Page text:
Have you ever had a situation where verbalizing something out loud makes the absurdity of it apparent? One of those epiphany moments recently occurred after a several second attempt to explain the process of a particular hospital’s medical billing cycle. A flow chart describing the sequence would have looked like a busted football play. Though it may have required more th a simple chalk board to graph. As the explanation went on, what the billing firm was putting this hospital’s patient balances through seemed almost uncomfortable for the administrative staff to describe.
I hope you have a fresh cup of coffee, and nothing else on your mind, as I try to retrace this process as it was explained to me. Here goes…
The journey starts out with a five-tiered series of letters. Each tier taking one month to complete, and the letters of each tier supposedly more effective than the previous. If at any time, after the first two months are complete, a patient pays any portion of their bill, the cycle begins over for them starting at tier three.
Let the Medical Billing Loop Begin!
So if someone pays some money during the first 60 days, the process continues on through the remaining three months. But if at any time during that final three month period a payment is made, the cycle of letters goes back to the beginning of the third tier, and starts the final three months all over again. This ma-capped parade of stationary expenditure continues on for as many as three revolutions of this final three-month wash cycle. Effectively, patient balances are held in a quasi-infinite-loop state for up to 14 months (if I understand right – I ran out of grey matter trying to follow all this) and are only then relented to a more proper form of patient balance recovery.
But the good news is that not evn the hospital truly understood what their billing company – hired to serve them – was actually doing. Huh. Wonder why anyone would convolute something so much so, that their paying customer couldn’t fully understand it.
One thing was clear: The ancient Chinese proverb about doing the same thing over and over again, somehow expecting a different result, was the one ringing reality I wlked away with as I grappled to understand why anyone would advocate such a morass as beneficial to a hospital.
Okay. A little reality here. According to the 2008 study entitled The ‘Retailish’ Future of Patient Collections ¹, the ‘collectability’ of patient balances drops almost linearly from 80% at the 30-day delinquency mark, down to 20% when accounts become more than 200 days delinquent. So keeping uncollected patient balances in a holding pattern hurts recovery rates drastically. The report then follows with this ominous statement, “The collection rates in Figure2 are 2003 averages. In other words, these rates reflect a pre-consumer directed health plans state of affairs. With the onset of CDHPs and other higher-deductible plans, it can be safely assumed that the collection rates depicted will plummet…“. Their ‘safe to assume’ has become a reality.
Medical Billing ‘Holding Patterns’ Hurt Revenue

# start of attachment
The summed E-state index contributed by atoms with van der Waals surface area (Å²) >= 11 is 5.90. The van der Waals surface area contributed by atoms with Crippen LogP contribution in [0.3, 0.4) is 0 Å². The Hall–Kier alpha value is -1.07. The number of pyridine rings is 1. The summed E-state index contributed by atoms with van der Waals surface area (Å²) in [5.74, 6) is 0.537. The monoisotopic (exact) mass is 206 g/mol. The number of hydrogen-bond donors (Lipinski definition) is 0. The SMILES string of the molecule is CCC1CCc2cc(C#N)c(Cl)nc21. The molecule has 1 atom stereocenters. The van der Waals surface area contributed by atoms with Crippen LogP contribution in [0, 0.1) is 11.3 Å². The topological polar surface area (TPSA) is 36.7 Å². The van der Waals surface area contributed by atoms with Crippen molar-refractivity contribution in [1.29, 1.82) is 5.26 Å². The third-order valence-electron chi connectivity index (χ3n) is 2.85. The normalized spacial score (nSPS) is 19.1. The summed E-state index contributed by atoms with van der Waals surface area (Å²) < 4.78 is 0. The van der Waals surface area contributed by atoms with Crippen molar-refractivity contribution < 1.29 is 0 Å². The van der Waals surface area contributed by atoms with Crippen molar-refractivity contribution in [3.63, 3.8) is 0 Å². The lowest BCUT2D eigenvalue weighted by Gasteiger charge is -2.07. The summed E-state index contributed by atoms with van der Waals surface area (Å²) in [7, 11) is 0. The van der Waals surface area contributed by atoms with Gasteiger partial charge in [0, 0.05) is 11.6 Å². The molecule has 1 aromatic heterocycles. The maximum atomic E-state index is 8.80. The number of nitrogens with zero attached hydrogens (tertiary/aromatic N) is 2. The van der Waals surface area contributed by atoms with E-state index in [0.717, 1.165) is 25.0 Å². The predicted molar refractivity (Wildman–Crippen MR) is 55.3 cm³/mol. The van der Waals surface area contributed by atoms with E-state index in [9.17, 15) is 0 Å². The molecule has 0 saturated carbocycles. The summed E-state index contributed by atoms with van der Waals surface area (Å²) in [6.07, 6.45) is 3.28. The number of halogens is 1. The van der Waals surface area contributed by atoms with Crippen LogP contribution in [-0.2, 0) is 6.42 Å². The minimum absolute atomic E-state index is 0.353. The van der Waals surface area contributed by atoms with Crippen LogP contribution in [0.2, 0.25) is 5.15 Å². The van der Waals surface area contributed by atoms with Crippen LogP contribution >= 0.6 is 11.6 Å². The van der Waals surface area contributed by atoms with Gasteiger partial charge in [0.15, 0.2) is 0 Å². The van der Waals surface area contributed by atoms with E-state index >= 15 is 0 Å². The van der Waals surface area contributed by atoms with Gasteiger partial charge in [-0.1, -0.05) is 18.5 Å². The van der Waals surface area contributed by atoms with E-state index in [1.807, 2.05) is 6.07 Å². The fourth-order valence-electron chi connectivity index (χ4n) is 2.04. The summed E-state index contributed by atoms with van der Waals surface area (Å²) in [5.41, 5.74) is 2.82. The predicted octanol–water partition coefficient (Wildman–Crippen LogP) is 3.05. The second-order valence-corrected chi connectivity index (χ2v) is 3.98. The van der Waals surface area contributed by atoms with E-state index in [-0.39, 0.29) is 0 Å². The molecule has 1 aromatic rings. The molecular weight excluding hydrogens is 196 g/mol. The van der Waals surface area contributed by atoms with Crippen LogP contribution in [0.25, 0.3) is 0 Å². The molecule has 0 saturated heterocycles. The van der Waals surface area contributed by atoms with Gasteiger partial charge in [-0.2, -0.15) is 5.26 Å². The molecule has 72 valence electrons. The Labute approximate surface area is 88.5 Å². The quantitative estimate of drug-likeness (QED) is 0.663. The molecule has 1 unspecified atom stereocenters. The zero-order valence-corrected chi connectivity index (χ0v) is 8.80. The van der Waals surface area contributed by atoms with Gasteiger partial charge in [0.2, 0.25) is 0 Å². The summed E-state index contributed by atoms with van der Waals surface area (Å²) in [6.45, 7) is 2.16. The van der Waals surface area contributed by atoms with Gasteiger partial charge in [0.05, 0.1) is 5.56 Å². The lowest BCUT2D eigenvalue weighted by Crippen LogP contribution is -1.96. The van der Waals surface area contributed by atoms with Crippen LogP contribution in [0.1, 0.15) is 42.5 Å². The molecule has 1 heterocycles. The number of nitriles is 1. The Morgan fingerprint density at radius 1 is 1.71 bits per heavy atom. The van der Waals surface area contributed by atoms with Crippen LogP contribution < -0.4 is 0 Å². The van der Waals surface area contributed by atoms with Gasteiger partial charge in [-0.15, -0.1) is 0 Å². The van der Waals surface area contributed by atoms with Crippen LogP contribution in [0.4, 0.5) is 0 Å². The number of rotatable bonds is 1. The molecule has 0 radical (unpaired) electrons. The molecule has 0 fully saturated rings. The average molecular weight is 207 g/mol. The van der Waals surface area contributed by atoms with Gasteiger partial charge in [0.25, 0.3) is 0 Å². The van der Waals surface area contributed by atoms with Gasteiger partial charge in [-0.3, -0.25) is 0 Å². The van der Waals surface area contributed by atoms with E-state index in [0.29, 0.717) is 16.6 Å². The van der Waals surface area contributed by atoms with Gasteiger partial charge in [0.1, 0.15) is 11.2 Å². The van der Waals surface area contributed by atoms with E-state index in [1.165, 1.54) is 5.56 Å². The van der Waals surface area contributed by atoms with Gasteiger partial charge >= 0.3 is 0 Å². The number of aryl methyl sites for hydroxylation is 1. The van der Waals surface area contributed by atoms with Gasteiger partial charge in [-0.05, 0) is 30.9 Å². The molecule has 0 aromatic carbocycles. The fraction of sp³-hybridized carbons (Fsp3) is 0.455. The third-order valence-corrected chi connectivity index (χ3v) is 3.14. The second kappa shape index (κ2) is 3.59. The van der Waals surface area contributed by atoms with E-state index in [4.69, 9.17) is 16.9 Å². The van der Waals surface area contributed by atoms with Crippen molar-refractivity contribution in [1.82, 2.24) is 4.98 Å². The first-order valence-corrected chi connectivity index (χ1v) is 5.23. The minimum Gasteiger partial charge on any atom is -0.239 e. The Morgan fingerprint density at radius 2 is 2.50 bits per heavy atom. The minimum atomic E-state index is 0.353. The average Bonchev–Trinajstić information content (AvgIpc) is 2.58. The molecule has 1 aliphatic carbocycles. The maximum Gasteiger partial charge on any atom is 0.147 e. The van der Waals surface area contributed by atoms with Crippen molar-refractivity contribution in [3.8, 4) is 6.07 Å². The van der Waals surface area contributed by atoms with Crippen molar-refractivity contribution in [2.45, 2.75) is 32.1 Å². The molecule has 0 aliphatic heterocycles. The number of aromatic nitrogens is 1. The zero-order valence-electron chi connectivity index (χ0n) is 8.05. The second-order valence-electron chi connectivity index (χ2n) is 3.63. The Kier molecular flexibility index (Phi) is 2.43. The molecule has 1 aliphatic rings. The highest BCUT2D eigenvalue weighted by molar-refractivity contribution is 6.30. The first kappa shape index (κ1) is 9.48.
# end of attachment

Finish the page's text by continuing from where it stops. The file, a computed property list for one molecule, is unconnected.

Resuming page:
So why is this important? The simple truth is, when you turn patient balances over to a professional medical collections firm, you get far more effective results – in terms of collections – than you do from standard medical billing (no matter how many times billing is repeated). Unpaid balances and deductibles should be relinquished to a professional collections firm at a reasonable point in the billing cycle – say 90 days after initial billing. To do otherwise only hurts your hospital’s recovery rate on this revenue. There are real distinctions in resources used by billing companies, from those utilized in professional medical collection agencies.
And what are some of those differences? Skip tracing. Real skip tracing assures you have the most accurate contact information for patients. There are several levels of skip tracing, and many medical billing agencies use inexpensive or no true skip tracing at all. Phone calls. Phone calls are three-times more effective than letters in recovering a debt. Attorney written letters. When a medical collections agency utilizes an attorney written letter to motivate patients, it is very effective (and can be very inexpensive, when done properly).
Now let’s enter the realm of 21st Century medical collections. This includes instructing all patients to pay your hospital directly, as communicated through the collection agency’s letters and phone calls. And ensure the availability of payment plans (designed by the hospital) as standard practice for patients who want to make arrangements. It’s amazing the number of medical collection agencies who don’t allow for the simple compassion of a payment plan, once patients are in collections. And one other improvement: move credit reporting to the end of the collections process. Make it the final step, an imminent motivating potential for patients, rather than using the common practice of reporting balances immediately upon patients entering the collection phase.
You can have all these things for considerably less than most billing companies charge. At least as it relates to the infinite-billing-loop depicted above.
And, oh by the way, these practices recover far more of your patient balances and deductibles than just letting medical billing drone on and on.
Are you in a medical billing cycle infinite loop? Do you even know if you are?
More importantly, are you willing to enter the 21st Century when it comes to this portion of your revenue cycle?
¹ Gillen R. The ‘retailish’ future of patient collections: Excerpted profile of A-Claim. Celent.